Atsushi and Mayumi Kawamoto – the husband-and-wife partners who founded mA-style studio in 2004 – are based in quiet Shizuoka prefecture, and the peaceful surroundings of that region are apparent in their approach to architecture. According to the Kawamotos, the most important thing whenever they work on a new project is how to integrate the structure into a particular environment. “Considering each box as a house, the empty spaces in between can be seen as paths or plazas and remind us of a small town enclosed in light,” Atsushi says. “The empty spaces, which affect the distances between people, are intermediate spaces for the residents, as well as elements that connect the interior to the outside”. “Human beings”, Mayumi adds, “are supposed to be able to cope with the natural world around them.
Regardless of the place we live in, we should be able to make use of the surrounding environment as it is. Of course, most people want to change nature so they can live comfortably all the time, but we’re not usually able to do that, so we need to adjust to that particular environment”. Location is also important, because each area has a clear influence on the way a certain architectural style prevails over another. “We are very interested in traditional Japanese architecture,” Atsushi says, “not as an image, but in the basic concept of space. Traditional Japanese architecture does not have thick walls, but many thin walls or layers to control distance from both inside and outside, to protect or to open up. We can choose in which layer to dwell and the different degrees of protection or privacy we want, depending on such things as the season or situation. All this is based on the interrelationship between architecture, nature and people, and these are all aspects that we can reinterpret in a contemporary way”. “One of the characteristics of Japanese architecture is its simplicity. Sometimes it is too minimalistic, but at the same time this kind of simplicity is rooted in traditional Japanese culture. Japanese architecture is also sometimes very conceptual. This can be both a strength and a weakness, as it is often only understood in a limited way”. Their relationship with tradition affects the Kawamotos’ idea of originality. “I think just copying the surface of things is not interesting, but copying the deeper concept, reinterpreting that spirit in a new way or a new shape, is a very creative thing,” Atsushi says. “In that kind of reinterpretation I think some kind of originality can happen”.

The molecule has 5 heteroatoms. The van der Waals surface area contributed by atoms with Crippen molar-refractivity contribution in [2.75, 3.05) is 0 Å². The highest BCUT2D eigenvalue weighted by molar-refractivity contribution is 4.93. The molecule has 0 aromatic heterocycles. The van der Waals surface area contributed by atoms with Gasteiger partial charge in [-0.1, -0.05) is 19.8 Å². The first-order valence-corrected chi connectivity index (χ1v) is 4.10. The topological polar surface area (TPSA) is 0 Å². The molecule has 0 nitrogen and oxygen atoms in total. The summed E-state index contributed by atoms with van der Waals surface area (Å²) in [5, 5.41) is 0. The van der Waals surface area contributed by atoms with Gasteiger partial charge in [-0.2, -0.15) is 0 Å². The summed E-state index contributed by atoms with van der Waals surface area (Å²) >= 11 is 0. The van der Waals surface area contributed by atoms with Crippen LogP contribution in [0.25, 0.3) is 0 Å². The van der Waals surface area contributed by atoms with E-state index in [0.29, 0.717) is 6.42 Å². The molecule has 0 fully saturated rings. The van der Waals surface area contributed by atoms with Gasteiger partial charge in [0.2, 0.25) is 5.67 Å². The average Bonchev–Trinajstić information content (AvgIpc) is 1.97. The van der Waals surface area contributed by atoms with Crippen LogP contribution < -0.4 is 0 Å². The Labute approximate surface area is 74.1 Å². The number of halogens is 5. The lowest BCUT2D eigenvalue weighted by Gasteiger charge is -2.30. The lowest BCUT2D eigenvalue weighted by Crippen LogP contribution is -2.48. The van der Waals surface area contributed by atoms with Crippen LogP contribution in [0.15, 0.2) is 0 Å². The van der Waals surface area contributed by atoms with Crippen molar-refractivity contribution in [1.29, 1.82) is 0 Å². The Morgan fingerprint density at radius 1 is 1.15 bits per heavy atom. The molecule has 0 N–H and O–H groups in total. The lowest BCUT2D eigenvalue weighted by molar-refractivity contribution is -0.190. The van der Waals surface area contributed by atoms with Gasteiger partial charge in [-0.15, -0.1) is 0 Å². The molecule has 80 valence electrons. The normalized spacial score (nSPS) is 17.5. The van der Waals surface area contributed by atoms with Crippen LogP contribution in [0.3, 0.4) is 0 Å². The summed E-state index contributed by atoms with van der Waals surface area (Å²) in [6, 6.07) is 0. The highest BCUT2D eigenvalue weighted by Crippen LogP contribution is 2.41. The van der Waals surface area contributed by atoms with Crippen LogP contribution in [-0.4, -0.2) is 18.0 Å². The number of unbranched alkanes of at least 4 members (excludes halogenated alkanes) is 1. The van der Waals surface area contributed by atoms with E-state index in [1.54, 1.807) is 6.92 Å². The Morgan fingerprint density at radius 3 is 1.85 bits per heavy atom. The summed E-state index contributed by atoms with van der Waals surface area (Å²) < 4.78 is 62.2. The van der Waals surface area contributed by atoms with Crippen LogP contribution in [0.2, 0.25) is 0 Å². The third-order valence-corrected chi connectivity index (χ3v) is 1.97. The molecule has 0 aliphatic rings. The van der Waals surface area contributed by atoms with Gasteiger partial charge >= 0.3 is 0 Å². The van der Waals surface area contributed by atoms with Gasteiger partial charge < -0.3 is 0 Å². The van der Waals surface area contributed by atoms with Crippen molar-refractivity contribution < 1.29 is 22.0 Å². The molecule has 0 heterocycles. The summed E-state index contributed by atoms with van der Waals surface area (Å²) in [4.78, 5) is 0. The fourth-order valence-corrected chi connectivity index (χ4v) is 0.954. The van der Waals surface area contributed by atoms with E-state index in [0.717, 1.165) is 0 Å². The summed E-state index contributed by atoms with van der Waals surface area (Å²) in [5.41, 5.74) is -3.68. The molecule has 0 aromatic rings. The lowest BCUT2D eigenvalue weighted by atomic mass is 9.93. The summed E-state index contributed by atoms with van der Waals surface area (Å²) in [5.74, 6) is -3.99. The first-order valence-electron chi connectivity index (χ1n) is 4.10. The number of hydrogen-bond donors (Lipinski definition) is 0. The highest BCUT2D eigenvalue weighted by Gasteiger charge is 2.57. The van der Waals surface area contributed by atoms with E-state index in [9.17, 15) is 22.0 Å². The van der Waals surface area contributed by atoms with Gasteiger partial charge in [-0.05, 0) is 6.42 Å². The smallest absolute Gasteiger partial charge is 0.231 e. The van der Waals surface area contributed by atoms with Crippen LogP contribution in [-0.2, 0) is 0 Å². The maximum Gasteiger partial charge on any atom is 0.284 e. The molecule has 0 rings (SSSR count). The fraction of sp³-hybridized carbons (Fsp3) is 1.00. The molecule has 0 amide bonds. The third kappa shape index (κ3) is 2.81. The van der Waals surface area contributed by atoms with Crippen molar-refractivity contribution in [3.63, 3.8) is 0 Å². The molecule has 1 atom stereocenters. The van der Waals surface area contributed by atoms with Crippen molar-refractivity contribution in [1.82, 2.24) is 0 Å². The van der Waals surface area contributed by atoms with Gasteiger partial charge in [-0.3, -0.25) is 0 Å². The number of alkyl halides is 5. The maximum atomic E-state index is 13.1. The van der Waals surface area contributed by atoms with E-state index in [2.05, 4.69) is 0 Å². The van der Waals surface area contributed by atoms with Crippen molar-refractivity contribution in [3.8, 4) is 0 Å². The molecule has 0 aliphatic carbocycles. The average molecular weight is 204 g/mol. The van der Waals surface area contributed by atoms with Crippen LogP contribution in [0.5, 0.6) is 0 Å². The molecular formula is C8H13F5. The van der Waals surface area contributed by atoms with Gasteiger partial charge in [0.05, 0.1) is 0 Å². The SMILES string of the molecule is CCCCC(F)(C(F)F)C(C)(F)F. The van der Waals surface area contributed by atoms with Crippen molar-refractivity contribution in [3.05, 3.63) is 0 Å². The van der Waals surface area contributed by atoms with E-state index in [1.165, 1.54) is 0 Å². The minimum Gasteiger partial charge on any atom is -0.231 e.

While in the West many architects pay great attention to a structure’s outward appearance and the way it fits in with the surrounding buildings, the Kawamotos, like many other Japanese architects, have approached home design from completely the opposite direction. “Instead of turning our eyes outwards to the vastness of space, we prefer to focus inwards in order to achieve serene and subtle living environments that are difficult for Western eyes to appreciate at first glance”. The Kawamotos hold a profound belief in the importance of creating functional homes specifically designed to take into account and satisfy the needs of the residents. “Everything we design is about human activity,” Atsushi says. “We are interested in what people want to do in our buildings”. As far as the social role of architecture is concerned, the Kawamotos think that the critical role of the architect today is not to generate rational structures dependent on economics or policies, but rather to create spaces for daily life that appeal to individual sensibilities. They sum this up in the statement that “Our ultimate aim is to reflect how residential architecture can be tailored to embrace both the needs of the individual and the wider community”.
Photo: Jérémie Souteyrat